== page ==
Kateryna Zhydachevska of Romania was fifth in the 2018 World Championships down at 57 kg. She has wrestled at three weight classes this season, 57 kg, 59 kg and 62 kg. She was eighth at the 2019 European Championships at 59 kg.

A regular competitor at 59 kg this season has been Madina Bakbergenova of Kazakhstan, who has competed at both the Senior and U23 levels. Her best efforts in 2019 were a silver medal at the U23 Asian Championships and a silver medal at the Senior-level Poland Open, a top tune-up event for the Worlds. Bakbergenova was fifth in the 2016 Junior World Championships.

2018 University World champion Ramona Galambos of Hungary was fifth at the 2019 Senior European Championships at 59 kg, but dropped to 57 kg and won the U23 European Championships at that weight class. She was also third this year at the Klippan Lady Open in Sweden at 59 kg. She tuned up for Worlds at the Poland Open, where she was eighth at 59 kg.

Alejandro Romero Bonilla of Mexico was fifth at the 2018 Worlds at 59 kg, then placed fifth at the 2018 U23 World Championships, also at 59 kg. This year, she dropped to 57 kg and placed fifth at the Pan American Games. If she is at 59 kg in Nur-Sultan, she is expected to be very competitive.

Others to watch include 2016 University World bronze medalist Elif Yanik of Turkey and 2016 Junior World silver medalist Anzhelina Lysak of Ukraine, plus Joseph Emilienne Essombe Tiako of Cameroon, who was eighth at the 2018 World Championships and second in the 2019 African Championships.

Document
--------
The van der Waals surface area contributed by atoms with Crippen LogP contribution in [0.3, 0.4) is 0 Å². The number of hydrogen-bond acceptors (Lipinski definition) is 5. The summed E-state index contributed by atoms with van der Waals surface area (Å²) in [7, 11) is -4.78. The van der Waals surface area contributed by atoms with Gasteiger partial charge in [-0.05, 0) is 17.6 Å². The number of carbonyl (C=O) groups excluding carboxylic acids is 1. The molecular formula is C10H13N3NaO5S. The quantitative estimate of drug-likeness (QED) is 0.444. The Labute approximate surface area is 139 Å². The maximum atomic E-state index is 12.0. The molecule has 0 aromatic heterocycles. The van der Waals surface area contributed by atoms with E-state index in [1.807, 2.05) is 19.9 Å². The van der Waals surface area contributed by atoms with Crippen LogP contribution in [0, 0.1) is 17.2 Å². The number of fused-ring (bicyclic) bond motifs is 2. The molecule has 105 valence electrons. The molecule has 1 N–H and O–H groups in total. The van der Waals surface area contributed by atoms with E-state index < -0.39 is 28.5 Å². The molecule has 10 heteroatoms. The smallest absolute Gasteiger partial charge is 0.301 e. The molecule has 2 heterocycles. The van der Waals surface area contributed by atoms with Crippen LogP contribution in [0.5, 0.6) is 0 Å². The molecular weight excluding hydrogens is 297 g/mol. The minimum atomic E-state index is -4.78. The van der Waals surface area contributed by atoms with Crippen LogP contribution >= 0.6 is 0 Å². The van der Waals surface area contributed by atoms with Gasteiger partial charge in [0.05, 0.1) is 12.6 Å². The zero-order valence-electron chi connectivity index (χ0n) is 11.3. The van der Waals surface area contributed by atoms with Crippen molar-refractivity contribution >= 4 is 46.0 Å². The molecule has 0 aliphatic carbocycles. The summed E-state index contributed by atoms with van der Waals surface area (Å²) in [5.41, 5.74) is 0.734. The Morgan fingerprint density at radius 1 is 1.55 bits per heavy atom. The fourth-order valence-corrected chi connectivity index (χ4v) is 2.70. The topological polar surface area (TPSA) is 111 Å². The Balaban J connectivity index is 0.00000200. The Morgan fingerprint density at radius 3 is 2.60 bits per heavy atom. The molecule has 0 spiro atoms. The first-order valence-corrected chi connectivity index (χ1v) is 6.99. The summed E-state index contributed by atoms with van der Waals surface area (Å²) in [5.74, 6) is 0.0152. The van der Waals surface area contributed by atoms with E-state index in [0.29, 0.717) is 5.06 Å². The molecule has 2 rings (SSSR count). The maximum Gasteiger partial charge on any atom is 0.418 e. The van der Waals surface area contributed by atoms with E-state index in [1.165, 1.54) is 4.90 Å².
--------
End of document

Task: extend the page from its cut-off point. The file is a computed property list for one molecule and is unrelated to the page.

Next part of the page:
2018 World Championships
59 kg/130 lbs. - Gold - Risako Kawai (Japan); Silver - Elif Jale Yesilirmak (Turkey); Bronze - Xingru Pei (China); Bronze - Shoovdor Baatarjav (Mongolia); 5th - Svetlana Lipitova (Russia); 5th - Alejandro Romero Bonilla (Mexico); 7th - Sarita (India); 8th - Joseph Emilienne Essombe Tiako (Cameroon); 9th - Linda Morais (Canada); 10th - Sofiia Bodnar (Ukraine)

2017 World Championships
60 kg/132 lbs. - Gold - Risako Kawai (Japan); Silver - Alli Ragan (USA); Bronze –Anastasija Grigorjeva (Latvia) ; Bronze –Johanna Mattsson (Sweden); 5th - Luisa Niemesch (Germany); 5th - Shoovdor Baatarjav (Mongolia); 7th - Linda Morais (Canada); 8th - Kriszta Tunde Incze (Romania); 9th - Mimi Nikolova Hristova (Bulgaria); 10th - Thi My Hanh Nguyen (Vietnam)

2016 World Championships
60 kg/132 lbs. - Gold - Xingru Pei (China); Silver - Alli Ragan (USA); Bronze - Linda Morais (Canada); Bronze - Emese Barka (Hungary); 5th - Ayaulym Kassymova (Kazakhstan); 5th - Yui Sakano (Japan); 7th – Laura Mertens (Germany); 8th – Katarzyna Madrowska (Poland); 9th – Shovdoor Baatarjav (Mongolia); 10th – Viktoria Bobeva (Bulgaria)